The Collard Turtle and Palm Turtle are nonmigratory. The European Turtle
Dove is the only migrant of the three and breeds in central Israel, as well
as all over Europe and Asia, in the spring and summer.
Doves were not only used for religious
sacrifices, or appreciated for their calls. Dove’s dung was also used as a
substitute for salt in particularly hard times such as when a population was
being besieged or during famine.
“And there was a great famine in Samaria: and,
behold, they besieged it, until an ass’s head was
sold for fourscore pieces of silver, and the
fourth part of a cab of dove’s dung for five pieces of silver.”
(2 Kings 6:25)
The turtle dove is the smallest dove in Europe with a slim body and the
dove’s characteristically small head. It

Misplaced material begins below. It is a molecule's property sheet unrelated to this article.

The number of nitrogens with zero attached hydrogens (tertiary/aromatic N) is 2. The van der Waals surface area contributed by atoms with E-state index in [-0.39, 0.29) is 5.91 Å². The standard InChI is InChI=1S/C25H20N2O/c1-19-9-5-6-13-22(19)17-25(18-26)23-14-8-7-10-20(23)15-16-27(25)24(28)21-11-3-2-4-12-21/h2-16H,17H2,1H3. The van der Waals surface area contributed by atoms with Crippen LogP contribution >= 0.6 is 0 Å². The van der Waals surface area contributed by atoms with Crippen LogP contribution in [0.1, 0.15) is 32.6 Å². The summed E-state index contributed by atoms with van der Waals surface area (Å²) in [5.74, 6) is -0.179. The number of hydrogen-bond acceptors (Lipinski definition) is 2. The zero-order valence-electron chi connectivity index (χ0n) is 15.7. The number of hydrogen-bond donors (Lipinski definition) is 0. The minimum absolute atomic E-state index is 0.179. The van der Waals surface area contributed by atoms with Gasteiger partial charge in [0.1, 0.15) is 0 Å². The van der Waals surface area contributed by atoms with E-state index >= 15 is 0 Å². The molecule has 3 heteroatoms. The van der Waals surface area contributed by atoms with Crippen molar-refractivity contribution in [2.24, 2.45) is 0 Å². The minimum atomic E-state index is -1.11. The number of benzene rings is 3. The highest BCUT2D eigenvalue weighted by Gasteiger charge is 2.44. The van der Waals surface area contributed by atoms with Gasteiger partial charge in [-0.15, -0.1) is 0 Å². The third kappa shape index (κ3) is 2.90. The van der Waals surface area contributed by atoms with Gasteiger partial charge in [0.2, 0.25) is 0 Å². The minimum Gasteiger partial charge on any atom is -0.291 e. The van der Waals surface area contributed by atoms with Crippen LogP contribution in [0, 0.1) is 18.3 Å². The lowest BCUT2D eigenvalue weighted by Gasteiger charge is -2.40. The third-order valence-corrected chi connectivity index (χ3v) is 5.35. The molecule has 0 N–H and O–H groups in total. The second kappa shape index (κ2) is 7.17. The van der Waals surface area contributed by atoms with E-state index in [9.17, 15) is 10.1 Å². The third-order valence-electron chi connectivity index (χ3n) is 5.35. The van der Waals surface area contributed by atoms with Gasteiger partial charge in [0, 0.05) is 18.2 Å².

The very similar Oriental Turtle Dove
by John Crowley
by Kendall Brown
Our common Eurasian Collared-Dove
by Steve Carr
is described as being the size of a blackbird. It is a pinkish gray bird
with a blush to peach colored patch on the wings with a multistriped collar
on the back of the neck. It also has a small beak and a pink eyering. The
tail feathers are tipped in white. They have short legs and tend to bob
their heads as they walk.
The turtle dove’s name comes from the tur tur
sound it makes.
The European Turtle Dove is one of the longest
migrating doves sometimes traveling more than 6,800 miles. They migrate
mostly at night and can cover over 400 miles in one night flying up to 37
miles an hour.
While the breeding grounds for the European
Turtle Dove extends all through North Africa, Europe and much of Asia, the